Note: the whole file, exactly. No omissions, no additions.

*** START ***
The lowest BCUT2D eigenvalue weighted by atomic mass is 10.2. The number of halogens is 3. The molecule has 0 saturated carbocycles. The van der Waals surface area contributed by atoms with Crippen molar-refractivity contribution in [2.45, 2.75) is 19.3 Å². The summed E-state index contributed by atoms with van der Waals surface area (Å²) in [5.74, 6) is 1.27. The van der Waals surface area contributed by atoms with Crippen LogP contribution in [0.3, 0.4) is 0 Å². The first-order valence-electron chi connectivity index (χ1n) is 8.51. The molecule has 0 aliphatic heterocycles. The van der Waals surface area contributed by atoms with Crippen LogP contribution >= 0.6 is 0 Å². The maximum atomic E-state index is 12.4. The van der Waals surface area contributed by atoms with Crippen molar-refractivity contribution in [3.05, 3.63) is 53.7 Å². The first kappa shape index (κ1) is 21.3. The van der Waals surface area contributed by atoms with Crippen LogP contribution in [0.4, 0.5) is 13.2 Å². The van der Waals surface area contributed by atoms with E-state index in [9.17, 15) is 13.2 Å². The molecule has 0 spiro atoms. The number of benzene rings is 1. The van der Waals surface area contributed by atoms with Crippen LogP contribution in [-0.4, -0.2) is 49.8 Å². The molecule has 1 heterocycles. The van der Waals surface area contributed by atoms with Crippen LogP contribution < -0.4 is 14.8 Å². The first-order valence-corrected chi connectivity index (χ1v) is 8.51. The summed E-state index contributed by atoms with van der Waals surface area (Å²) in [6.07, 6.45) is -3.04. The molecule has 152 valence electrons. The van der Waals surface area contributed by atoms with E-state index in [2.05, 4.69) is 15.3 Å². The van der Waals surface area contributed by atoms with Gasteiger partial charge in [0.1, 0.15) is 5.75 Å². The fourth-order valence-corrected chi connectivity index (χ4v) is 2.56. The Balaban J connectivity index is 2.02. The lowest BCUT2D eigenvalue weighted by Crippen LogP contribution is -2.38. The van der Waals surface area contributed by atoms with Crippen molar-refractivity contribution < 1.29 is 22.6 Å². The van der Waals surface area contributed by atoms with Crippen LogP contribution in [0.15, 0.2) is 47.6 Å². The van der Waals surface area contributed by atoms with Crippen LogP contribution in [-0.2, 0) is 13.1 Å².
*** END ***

The lowest BCUT2D eigenvalue weighted by atomic mass is 10.2. The number of halogens is 3. The molecule has 0 saturated carbocycles. The van der Waals surface area contributed by atoms with Crippen molar-refractivity contribution in [2.45, 2.75) is 19.3 Å². The summed E-state index contributed by atoms with van der Waals surface area (Å²) in [5.74, 6) is 1.27. The van der Waals surface area contributed by atoms with Crippen LogP contribution in [0.3, 0.4) is 0 Å². The first-order valence-electron chi connectivity index (χ1n) is 8.51. The molecule has 0 aliphatic heterocycles. The van der Waals surface area contributed by atoms with Crippen LogP contribution >= 0.6 is 0 Å². The maximum atomic E-state index is 12.4. The van der Waals surface area contributed by atoms with Crippen molar-refractivity contribution in [3.05, 3.63) is 53.7 Å². The first kappa shape index (κ1) is 21.3. The van der Waals surface area contributed by atoms with Crippen LogP contribution in [0.4, 0.5) is 13.2 Å². The van der Waals surface area contributed by atoms with E-state index in [9.17, 15) is 13.2 Å². The molecule has 0 spiro atoms. The number of benzene rings is 1. The van der Waals surface area contributed by atoms with Crippen LogP contribution in [-0.4, -0.2) is 49.8 Å². The molecule has 1 heterocycles. The van der Waals surface area contributed by atoms with Crippen LogP contribution < -0.4 is 14.8 Å². The first-order valence-corrected chi connectivity index (χ1v) is 8.51. The summed E-state index contributed by atoms with van der Waals surface area (Å²) in [6.07, 6.45) is -3.04. The molecule has 152 valence electrons. The van der Waals surface area contributed by atoms with E-state index in [2.05, 4.69) is 15.3 Å². The van der Waals surface area contributed by atoms with Gasteiger partial charge in [0.1, 0.15) is 5.75 Å². The fourth-order valence-corrected chi connectivity index (χ4v) is 2.56. The Balaban J connectivity index is 2.02. The lowest BCUT2D eigenvalue weighted by Crippen LogP contribution is -2.38. The van der Waals surface area contributed by atoms with Crippen molar-refractivity contribution < 1.29 is 22.6 Å². The van der Waals surface area contributed by atoms with Crippen LogP contribution in [0.15, 0.2) is 47.6 Å². The van der Waals surface area contributed by atoms with Crippen LogP contribution in [-0.2, 0) is 13.1 Å².